A friend of white separatist Randy Weaver posted $10,000 cash bond and was released from jail in Bonners Ferry to await his murder trial in the 1992 standoff at Ruby Ridge. Family members of Kevin Harris put up the money. Harris, 29, was charged with first-degree murder in the killing of an FBI agent and aggravated assault during an August 1992 standoff with authorities at Weaver's rural Idaho cabin.
CALIFORNIA | LOCAL
May 9, 2000
Re "Elian Isn't the Only Child Traumatized," Commentary, May 5: In her excellent piece on police brutality and the feigned outrage by Washington's establishment, Arianna Huffington forgot to mention the Branch Davidians and Randy Weaver, episodes in which children were not simply traumatized--they were killed. Randy Weaver's son was shot in cold blood. His wife was also murdered in front of their remaining children. The Branch Davidian children were burned alive with their parents. Elian Gonzalez should consider himself lucky.
NEWS
March 14, 1998 | KIM MURPHY, TIMES STAFF WRITER
Top law enforcement officials stepped up in defense of FBI sharpshooter Lon Horiuchi, arguing Friday that criminal manslaughter charges he faces in connection with the siege at Ruby Ridge threaten to undermine federal law enforcement efforts across the country. "It is impossible to imagine a more chilling circumstance than the one presented by the instant effort to prosecute," a coalition of former U.S. attorneys general, joining the Department of Justice and the International Assn.
NEWS
February 10, 1998 | Associated Press
The federal government on Monday sought the dismissal of a state involuntary manslaughter charge against the FBI sharpshooter who killed Randy Weaver's wife in a shootout at Ruby Ridge six years ago. The Justice Department petition filed in federal court argued that Lon Horiuchi was protected by the supremacy clause of the U.S. Constitution and should not be subject to state prosecution for actions in the line of duty.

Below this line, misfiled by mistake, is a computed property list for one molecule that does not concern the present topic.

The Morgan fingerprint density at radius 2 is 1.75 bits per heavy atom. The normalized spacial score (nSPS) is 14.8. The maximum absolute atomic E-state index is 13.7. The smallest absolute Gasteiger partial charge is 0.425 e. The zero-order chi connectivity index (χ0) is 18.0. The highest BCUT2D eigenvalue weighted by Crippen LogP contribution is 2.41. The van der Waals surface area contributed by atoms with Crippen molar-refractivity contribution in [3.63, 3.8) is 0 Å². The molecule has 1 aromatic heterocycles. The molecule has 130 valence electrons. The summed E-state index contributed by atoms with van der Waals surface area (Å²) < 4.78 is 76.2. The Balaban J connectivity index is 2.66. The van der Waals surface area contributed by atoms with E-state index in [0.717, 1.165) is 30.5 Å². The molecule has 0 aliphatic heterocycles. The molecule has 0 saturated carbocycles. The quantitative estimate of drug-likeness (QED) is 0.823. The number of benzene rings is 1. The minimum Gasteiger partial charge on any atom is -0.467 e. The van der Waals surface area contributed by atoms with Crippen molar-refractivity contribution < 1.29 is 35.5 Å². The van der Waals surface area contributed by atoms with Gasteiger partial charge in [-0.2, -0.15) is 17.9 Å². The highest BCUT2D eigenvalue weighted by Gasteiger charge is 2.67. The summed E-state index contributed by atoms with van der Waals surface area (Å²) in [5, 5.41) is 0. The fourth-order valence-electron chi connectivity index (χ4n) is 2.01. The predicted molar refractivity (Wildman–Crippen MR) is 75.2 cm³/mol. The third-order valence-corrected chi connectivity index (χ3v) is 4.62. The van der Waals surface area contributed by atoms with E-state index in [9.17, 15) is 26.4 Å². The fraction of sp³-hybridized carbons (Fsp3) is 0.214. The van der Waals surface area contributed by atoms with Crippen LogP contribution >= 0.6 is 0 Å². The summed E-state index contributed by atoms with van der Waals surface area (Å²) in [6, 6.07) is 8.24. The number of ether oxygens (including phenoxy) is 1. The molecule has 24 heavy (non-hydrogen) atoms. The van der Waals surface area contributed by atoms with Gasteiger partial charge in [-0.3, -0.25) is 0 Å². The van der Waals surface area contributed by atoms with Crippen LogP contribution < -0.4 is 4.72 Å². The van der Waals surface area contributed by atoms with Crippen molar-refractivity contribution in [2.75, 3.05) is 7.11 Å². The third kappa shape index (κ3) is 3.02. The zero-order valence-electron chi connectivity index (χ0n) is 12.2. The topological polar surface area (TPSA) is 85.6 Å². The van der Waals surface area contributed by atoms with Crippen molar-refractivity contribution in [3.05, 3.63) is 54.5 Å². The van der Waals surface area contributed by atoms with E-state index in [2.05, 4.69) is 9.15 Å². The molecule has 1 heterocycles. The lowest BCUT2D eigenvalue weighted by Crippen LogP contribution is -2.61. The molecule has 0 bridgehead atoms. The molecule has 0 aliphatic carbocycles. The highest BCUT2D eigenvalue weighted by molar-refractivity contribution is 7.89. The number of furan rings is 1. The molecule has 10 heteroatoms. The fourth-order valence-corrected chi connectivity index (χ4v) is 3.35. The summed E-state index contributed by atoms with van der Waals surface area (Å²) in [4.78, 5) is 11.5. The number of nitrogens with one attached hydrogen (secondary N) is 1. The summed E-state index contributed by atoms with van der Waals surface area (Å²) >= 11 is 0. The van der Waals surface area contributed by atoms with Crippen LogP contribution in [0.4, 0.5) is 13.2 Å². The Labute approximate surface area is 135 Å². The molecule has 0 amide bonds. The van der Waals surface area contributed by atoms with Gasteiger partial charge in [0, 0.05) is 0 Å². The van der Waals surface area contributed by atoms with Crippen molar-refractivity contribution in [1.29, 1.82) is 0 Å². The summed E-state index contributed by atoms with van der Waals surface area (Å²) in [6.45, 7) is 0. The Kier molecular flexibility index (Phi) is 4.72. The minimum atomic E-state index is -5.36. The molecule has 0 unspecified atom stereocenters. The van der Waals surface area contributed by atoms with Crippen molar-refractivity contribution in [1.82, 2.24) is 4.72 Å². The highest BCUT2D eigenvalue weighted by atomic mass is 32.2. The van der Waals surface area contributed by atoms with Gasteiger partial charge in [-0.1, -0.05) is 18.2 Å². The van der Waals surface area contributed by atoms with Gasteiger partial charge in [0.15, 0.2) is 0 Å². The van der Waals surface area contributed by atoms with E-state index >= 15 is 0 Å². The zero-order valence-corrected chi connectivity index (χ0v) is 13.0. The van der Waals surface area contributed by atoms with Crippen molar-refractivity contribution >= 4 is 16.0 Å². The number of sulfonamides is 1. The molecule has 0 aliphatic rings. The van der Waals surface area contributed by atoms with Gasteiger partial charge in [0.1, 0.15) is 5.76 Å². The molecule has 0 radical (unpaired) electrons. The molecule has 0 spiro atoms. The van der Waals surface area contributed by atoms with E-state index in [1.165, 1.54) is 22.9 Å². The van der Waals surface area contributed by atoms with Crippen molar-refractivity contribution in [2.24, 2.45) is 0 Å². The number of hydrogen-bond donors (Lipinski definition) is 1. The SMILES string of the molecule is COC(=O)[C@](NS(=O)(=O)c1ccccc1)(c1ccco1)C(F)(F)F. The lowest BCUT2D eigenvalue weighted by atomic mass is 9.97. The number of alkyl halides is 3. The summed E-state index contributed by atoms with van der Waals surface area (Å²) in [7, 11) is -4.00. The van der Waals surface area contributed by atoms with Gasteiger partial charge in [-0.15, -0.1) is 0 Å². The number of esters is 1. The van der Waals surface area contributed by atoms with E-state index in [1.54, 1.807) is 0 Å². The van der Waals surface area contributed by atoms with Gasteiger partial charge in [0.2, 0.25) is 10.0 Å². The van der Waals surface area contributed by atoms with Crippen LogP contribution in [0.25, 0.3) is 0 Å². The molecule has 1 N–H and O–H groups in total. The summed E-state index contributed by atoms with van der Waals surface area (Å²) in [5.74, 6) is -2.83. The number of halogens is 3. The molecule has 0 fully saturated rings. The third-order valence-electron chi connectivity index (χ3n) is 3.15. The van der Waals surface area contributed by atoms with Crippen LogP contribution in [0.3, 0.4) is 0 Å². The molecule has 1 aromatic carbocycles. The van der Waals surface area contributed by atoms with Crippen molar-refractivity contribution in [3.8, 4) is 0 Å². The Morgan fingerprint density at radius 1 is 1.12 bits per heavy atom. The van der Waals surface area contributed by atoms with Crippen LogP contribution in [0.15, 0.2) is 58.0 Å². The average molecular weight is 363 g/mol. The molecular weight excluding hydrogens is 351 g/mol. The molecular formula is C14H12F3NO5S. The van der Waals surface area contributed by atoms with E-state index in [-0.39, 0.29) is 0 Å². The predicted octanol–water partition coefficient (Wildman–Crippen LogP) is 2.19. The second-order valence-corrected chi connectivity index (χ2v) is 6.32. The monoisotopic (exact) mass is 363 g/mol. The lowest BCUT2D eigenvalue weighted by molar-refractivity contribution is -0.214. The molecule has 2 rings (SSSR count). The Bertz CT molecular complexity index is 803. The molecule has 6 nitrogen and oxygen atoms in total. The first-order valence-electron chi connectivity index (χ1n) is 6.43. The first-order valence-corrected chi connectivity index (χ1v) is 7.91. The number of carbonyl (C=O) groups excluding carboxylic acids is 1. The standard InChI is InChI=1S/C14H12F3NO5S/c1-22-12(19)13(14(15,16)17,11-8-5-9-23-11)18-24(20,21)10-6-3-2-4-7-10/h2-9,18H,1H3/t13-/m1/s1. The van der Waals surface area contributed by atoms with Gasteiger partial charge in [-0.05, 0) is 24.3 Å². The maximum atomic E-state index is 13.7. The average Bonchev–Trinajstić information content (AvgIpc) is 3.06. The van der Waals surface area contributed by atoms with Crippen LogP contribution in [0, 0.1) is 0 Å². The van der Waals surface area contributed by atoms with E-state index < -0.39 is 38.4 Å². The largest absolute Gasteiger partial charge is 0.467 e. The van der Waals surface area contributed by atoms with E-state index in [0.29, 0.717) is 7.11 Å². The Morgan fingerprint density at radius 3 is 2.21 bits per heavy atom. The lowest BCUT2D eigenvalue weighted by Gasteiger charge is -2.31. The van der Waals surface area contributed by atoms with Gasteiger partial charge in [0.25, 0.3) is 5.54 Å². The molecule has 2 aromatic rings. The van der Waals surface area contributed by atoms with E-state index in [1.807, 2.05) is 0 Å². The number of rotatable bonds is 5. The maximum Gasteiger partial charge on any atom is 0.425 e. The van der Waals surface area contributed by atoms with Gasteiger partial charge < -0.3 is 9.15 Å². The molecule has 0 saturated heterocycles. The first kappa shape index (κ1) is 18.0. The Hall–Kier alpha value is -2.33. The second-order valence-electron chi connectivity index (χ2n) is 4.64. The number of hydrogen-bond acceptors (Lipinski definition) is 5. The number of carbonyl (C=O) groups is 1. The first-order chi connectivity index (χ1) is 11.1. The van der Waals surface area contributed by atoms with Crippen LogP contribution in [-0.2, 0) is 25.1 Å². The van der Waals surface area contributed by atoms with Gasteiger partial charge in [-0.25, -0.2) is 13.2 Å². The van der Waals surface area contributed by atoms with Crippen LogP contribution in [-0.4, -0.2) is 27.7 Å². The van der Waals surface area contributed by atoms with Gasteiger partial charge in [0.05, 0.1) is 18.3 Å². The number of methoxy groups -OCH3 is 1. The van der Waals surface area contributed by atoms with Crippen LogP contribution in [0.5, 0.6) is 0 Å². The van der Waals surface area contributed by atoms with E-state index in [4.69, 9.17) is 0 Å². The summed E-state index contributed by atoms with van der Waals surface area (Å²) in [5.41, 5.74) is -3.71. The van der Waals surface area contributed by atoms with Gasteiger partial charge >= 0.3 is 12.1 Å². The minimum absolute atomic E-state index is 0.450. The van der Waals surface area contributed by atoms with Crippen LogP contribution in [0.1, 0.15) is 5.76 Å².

NEWS
November 1, 1997 | From Times Staff and Wire Reports
The FBI sharpshooter who killed Vicki Weaver during a standoff at a mountain cabin in Ruby Ridge, Idaho, five years ago sought to have the state's involuntary manslaughter case against him moved to federal court. The Justice Department supported Lon Horiuchi's bid in a separate filing to the U.S. District Court in Idaho. The 13-year FBI veteran is accused of criminal negligence for firing into the cabin, killing Weaver as she stood behind the door in August 1992.
NEWS
October 29, 1997 | RONALD J. OSTROW, TIMES STAFF WRITER
Atty. Gen. Janet Reno is considering whether to take the side of the FBI sharpshooter accused of involuntary manslaughter in the 1992 clash between federal agents and anti-government separatists in Ruby Ridge, Ida.
NEWS
August 23, 1997 | From Times Wire Reports
A friend of white separatist Randy Weaver posted $10,000 cash bond and was released from jail in Bonners Ferry to await his murder trial in the 1992 standoff at Ruby Ridge. Family members of Kevin Harris put up the money. Harris, 29, was charged with first-degree murder in the killing of an FBI agent and aggravated assault during an August 1992 standoff with authorities at Weaver's rural Idaho cabin.
NEWS
September 30, 2000 | From Times Wire Reports
A federal appeals court agreed to rehear arguments on whether the FBI sharpshooter who killed Randy Weaver's wife during the 1992 standoff at Ruby Ridge, Idaho, can be prosecuted on manslaughter charges. In June, a three-judge panel of the U.S. 9th Circuit Court of Appeals ruled that Idaho prosecutors could not hold Lon T. Horiuchi responsible for actions taken as a federal lawman. On a request from prosecutors, however, the 11-member court will rehear the case at an undetermined time.
NEWS
February 10, 1998 | Associated Press
The federal government on Monday sought the dismissal of a state involuntary manslaughter charge against the FBI sharpshooter who killed Randy Weaver's wife in a shootout at Ruby Ridge six years ago. The Justice Department petition filed in federal court argued that Lon Horiuchi was protected by the supremacy clause of the U.S. Constitution and should not be subject to state prosecution for actions in the line of duty.
NEWS
May 19, 1996 | SUSAN KING, TIMES STAFF WRITER
It's almost impossible not to be aware of the anti-government militia movement in the United States. The "freemen" standoff in Montana and the Oklahoma City bombing trial have been in newspaper and TV headlines for months. And now one of the government's most controversial encounters with separatists is the subject of the four-hour CBS drama "Ruby Ridge: An American Tragedy."
NEWS
April 30, 1996 | KIM MURPHY, TIMES STAFF WRITER
Federal authorities have repeatedly rejected recommendations from former Army Col. James "Bo" Gritz to end the standoff with anti-government "freemen" here, a posture that has prolonged the six-week-old confrontation, former militant Randy Weaver said Monday.